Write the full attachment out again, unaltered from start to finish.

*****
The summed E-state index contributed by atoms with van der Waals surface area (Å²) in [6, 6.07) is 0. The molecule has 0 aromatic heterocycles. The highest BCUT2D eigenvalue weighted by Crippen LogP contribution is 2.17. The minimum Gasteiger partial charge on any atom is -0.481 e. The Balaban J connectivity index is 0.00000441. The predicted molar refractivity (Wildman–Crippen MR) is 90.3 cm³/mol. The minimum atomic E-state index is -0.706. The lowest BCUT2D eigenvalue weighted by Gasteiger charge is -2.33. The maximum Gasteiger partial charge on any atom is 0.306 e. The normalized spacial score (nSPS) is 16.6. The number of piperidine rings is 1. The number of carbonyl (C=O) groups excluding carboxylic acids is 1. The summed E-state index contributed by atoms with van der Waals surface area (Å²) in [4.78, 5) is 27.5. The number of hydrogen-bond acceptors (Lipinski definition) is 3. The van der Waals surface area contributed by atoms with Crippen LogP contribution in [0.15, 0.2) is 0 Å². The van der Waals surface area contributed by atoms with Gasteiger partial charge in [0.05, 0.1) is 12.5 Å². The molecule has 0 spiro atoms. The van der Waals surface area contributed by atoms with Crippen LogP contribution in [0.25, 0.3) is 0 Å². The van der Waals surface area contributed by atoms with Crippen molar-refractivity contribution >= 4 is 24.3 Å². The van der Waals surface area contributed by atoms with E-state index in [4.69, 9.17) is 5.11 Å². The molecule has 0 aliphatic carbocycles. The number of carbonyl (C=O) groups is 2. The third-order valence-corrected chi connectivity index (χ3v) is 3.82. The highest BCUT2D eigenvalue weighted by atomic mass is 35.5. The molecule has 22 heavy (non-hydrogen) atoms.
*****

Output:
The summed E-state index contributed by atoms with van der Waals surface area (Å²) in [6, 6.07) is 0. The molecule has 0 aromatic heterocycles. The highest BCUT2D eigenvalue weighted by Crippen LogP contribution is 2.17. The minimum Gasteiger partial charge on any atom is -0.481 e. The Balaban J connectivity index is 0.00000441. The predicted molar refractivity (Wildman–Crippen MR) is 90.3 cm³/mol. The minimum atomic E-state index is -0.706. The lowest BCUT2D eigenvalue weighted by Gasteiger charge is -2.33. The maximum Gasteiger partial charge on any atom is 0.306 e. The normalized spacial score (nSPS) is 16.6. The number of piperidine rings is 1. The number of carbonyl (C=O) groups excluding carboxylic acids is 1. The summed E-state index contributed by atoms with van der Waals surface area (Å²) in [4.78, 5) is 27.5. The number of hydrogen-bond acceptors (Lipinski definition) is 3. The van der Waals surface area contributed by atoms with Crippen LogP contribution in [0.15, 0.2) is 0 Å². The van der Waals surface area contributed by atoms with Gasteiger partial charge in [0.05, 0.1) is 12.5 Å². The molecule has 0 spiro atoms. The van der Waals surface area contributed by atoms with Crippen LogP contribution in [0.25, 0.3) is 0 Å². The van der Waals surface area contributed by atoms with Crippen molar-refractivity contribution >= 4 is 24.3 Å². The van der Waals surface area contributed by atoms with E-state index in [4.69, 9.17) is 5.11 Å². The molecule has 0 aliphatic carbocycles. The number of carbonyl (C=O) groups is 2. The third-order valence-corrected chi connectivity index (χ3v) is 3.82. The highest BCUT2D eigenvalue weighted by atomic mass is 35.5. The molecule has 22 heavy (non-hydrogen) atoms.